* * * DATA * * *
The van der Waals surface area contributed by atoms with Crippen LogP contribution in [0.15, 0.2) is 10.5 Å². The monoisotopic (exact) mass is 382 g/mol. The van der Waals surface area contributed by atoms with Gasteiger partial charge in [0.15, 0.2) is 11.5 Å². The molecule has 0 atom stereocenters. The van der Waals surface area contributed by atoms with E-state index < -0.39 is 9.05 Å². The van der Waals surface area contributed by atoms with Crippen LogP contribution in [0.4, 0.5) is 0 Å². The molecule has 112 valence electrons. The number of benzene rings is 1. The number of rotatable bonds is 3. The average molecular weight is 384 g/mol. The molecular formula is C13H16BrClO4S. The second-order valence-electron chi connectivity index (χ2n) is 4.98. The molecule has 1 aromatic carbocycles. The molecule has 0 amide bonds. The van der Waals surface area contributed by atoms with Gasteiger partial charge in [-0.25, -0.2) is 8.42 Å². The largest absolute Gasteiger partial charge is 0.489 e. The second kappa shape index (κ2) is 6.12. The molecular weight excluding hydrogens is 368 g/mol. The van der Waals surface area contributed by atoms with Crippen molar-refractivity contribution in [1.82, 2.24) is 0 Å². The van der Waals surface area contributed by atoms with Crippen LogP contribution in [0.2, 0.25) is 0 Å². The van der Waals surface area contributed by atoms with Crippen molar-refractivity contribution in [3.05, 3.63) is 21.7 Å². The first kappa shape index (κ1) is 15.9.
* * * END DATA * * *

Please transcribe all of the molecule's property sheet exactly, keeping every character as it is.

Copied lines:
The van der Waals surface area contributed by atoms with Crippen LogP contribution in [0.15, 0.2) is 10.5 Å². The monoisotopic (exact) mass is 382 g/mol. The van der Waals surface area contributed by atoms with Gasteiger partial charge in [0.15, 0.2) is 11.5 Å². The molecule has 0 atom stereocenters. The van der Waals surface area contributed by atoms with E-state index < -0.39 is 9.05 Å². The van der Waals surface area contributed by atoms with Crippen LogP contribution in [0.4, 0.5) is 0 Å². The molecule has 112 valence electrons. The number of benzene rings is 1. The number of rotatable bonds is 3. The average molecular weight is 384 g/mol. The molecular formula is C13H16BrClO4S. The second-order valence-electron chi connectivity index (χ2n) is 4.98. The molecule has 1 aromatic carbocycles. The molecule has 0 amide bonds. The van der Waals surface area contributed by atoms with Gasteiger partial charge in [-0.25, -0.2) is 8.42 Å². The largest absolute Gasteiger partial charge is 0.489 e. The second kappa shape index (κ2) is 6.12. The molecular weight excluding hydrogens is 368 g/mol. The van der Waals surface area contributed by atoms with Crippen molar-refractivity contribution in [1.82, 2.24) is 0 Å². The van der Waals surface area contributed by atoms with Crippen LogP contribution in [0.2, 0.25) is 0 Å². The van der Waals surface area contributed by atoms with Crippen molar-refractivity contribution in [3.05, 3.63) is 21.7 Å². The first kappa shape index (κ1) is 15.9.